1/8/07

Leadership

This is from an article in Business Week magazine about this book:
What Got You Here Won't Get You There, by Marshall Goldsmith and Mark Reiter, to be published Jan. 9 by Hyperion Books.

Bad Habits That Can Hold You Back
By Suzanne Woolley
When people reach a certain level of success, they are less likely to be hurt by lack of skill, intelligence, or even personality than by other problems. What hinders these aspiring managers from moving higher are weaknesses in leadership behavior--usually acted out with others. Here's a list of 20 common ones compiled by executive coach Marshall Goldsmith:

Winning Too Much The need to win at all costs and in all situations—when it matters, when it doesn’t, and when it’s totally beside the point.
Adding Too Much Value The overwhelming desire to add our two cents to every discussion.

Passing Judgment The need to rate others and impose our standards on them.
Making Destructive Comments The needless sarcasms and cutting remarks that we think make us sound sharp and witty.

Starting with “No,” “But,” or “However” The overuse of these qualifiers, which secretly say to everyone, “I’m right. You’re wrong.”

Telling the World How Smart We Are The need to show people we’re smarter than they think we are.

Speaking When Angry Using emotional volatility as a management tool.

Negativity The need to share our negative thoughts, even when we weren’t asked.
Withholding Information The refusal to share information in order to maintain an advantage over others.

Failing to Give Proper Recognition The inability to praise and reward.
Claiming Credit We Don’t Deserve The most annoying way to overestimate our contribution to any success.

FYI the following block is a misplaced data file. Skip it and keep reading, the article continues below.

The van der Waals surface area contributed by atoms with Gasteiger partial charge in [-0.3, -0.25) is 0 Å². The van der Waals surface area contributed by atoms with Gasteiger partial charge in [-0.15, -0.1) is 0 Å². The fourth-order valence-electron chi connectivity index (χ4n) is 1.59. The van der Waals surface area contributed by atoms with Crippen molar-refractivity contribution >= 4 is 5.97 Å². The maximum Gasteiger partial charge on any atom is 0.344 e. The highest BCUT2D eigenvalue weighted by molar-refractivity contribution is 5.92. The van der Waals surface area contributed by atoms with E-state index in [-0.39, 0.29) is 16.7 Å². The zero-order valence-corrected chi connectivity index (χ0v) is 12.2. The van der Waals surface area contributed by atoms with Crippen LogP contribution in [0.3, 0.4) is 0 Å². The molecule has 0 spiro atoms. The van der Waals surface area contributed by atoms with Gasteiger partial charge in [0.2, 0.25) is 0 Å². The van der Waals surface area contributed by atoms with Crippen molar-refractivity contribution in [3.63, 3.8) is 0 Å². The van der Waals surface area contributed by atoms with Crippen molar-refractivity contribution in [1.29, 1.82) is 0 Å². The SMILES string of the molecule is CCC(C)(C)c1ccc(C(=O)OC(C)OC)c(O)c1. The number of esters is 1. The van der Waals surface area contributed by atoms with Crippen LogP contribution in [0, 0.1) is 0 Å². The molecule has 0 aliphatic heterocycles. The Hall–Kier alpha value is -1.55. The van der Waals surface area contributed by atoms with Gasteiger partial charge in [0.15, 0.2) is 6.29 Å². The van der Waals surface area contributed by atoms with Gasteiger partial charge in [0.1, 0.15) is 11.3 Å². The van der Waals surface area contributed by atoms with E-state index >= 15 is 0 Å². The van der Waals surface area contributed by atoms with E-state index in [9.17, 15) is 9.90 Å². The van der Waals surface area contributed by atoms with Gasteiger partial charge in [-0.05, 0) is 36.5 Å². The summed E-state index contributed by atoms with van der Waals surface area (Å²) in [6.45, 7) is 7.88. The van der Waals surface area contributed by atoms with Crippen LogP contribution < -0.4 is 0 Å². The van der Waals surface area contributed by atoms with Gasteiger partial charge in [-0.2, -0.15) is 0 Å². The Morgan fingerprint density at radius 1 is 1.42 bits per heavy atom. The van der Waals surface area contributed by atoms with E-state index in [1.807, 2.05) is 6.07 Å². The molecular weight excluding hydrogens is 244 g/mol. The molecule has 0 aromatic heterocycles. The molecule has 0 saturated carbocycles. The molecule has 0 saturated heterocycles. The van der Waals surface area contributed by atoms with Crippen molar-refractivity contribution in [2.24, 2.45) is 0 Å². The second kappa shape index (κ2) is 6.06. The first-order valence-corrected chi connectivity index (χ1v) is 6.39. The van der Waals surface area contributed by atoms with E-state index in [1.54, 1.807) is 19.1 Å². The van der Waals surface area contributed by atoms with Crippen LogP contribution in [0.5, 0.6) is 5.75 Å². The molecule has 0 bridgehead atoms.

Making Excuses The need to reposition our annoying behavior as a permanent fixture so people excuse us for it.

Clinging to the Past The need to deflect blame away from ourselves and onto events and people from our past; a subset of blaming everyone else.

Playing Favorites Failing to see that we are treating someone unfairly.

Refusing to Express Regret The inability to take responsibility for our actions, admit we’re wrong, or recognize how our actions affect others.

Not Listening The most passive-aggressive form of disrespect for colleagues.
Failing to Express Gratitude The most basic form of bad manners.

Punishing the Messenger The misguided need to attack the innocent, who are usually only trying to protect us.

Passing the Buck The need to blame everyone but ourselves.

An Excessive Need to Be “Me” Exalting our faults as virtues simply because they exemplify who we are.

2 Comments:

At 1/8/07, 12:13 PM, Anonymous Anonymous said...

Good post Vern!

I admit I struggle with a few of those at times. It is not easy dealing with coaches that insist their hoop and baseball players do leg curls/extensions/presses and do them real slow to feel the burn. They will then argue something is better than nothing which I disagree with sometimes. One can try to avoid them but that athlete that seeks you out is the one that gets caught in the middle. I also have trouble dealing folks that always seek me out for last resort when their more convenient choices do not always work out. I admit I have these faults and do not deal with them well at times. In a small community everything is magnified, including being 2 faced about phylosophy and people. Sometimes there is a fine line between believing in your work and skills and being a complete anal orifice to some.

Mark Day D.C., CSCS, DACBSP

 
At 1/26/07, 1:58 PM, Anonymous Marshall Goldsmith said...

Dear Vern,

Thank you for mentioning my newest book, What Got You Here Won't Get You There. I am excited to report that the book is now ranked the #1 best selling business book in the United States in both The Wall Street Journal and USA Today best seller lists.

If I can be of assistance to any of your readers, please have them visit my website, www.MarshallGoldsmithLibrary.com, use whatever they wish and feel free to contact me. Thank you for your support.

Life is good.
Marshall Goldsmith
www.MarshallGoldsmithLibrary.com

 

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